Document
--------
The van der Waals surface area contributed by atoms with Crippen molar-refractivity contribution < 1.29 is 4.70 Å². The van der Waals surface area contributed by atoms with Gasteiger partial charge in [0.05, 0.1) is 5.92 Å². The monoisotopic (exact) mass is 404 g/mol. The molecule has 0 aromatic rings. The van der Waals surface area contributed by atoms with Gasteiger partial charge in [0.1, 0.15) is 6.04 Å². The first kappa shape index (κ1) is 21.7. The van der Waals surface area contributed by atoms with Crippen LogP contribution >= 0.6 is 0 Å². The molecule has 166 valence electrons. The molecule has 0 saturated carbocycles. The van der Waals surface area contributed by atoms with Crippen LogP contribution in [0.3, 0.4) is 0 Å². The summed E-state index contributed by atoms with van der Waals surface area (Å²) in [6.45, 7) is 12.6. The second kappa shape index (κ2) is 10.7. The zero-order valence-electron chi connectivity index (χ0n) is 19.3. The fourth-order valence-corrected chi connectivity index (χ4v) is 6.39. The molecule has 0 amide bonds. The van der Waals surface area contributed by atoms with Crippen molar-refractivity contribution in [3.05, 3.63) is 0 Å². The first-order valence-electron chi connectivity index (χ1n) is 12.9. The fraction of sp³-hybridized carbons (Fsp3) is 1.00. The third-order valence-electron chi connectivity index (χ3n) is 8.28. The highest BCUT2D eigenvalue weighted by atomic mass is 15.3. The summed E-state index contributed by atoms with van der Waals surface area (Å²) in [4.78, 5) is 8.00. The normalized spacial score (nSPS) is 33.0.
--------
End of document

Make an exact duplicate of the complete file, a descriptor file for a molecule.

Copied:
The van der Waals surface area contributed by atoms with Crippen molar-refractivity contribution < 1.29 is 4.70 Å². The van der Waals surface area contributed by atoms with Gasteiger partial charge in [0.05, 0.1) is 5.92 Å². The monoisotopic (exact) mass is 404 g/mol. The molecule has 0 aromatic rings. The van der Waals surface area contributed by atoms with Gasteiger partial charge in [0.1, 0.15) is 6.04 Å². The first kappa shape index (κ1) is 21.7. The van der Waals surface area contributed by atoms with Crippen LogP contribution >= 0.6 is 0 Å². The molecule has 166 valence electrons. The molecule has 0 saturated carbocycles. The van der Waals surface area contributed by atoms with Crippen LogP contribution in [0.3, 0.4) is 0 Å². The summed E-state index contributed by atoms with van der Waals surface area (Å²) in [6.45, 7) is 12.6. The second kappa shape index (κ2) is 10.7. The zero-order valence-electron chi connectivity index (χ0n) is 19.3. The fourth-order valence-corrected chi connectivity index (χ4v) is 6.39. The molecule has 0 amide bonds. The van der Waals surface area contributed by atoms with Crippen molar-refractivity contribution in [3.05, 3.63) is 0 Å². The first-order valence-electron chi connectivity index (χ1n) is 12.9. The fraction of sp³-hybridized carbons (Fsp3) is 1.00. The third-order valence-electron chi connectivity index (χ3n) is 8.28. The highest BCUT2D eigenvalue weighted by atomic mass is 15.3. The summed E-state index contributed by atoms with van der Waals surface area (Å²) in [4.78, 5) is 8.00. The normalized spacial score (nSPS) is 33.0.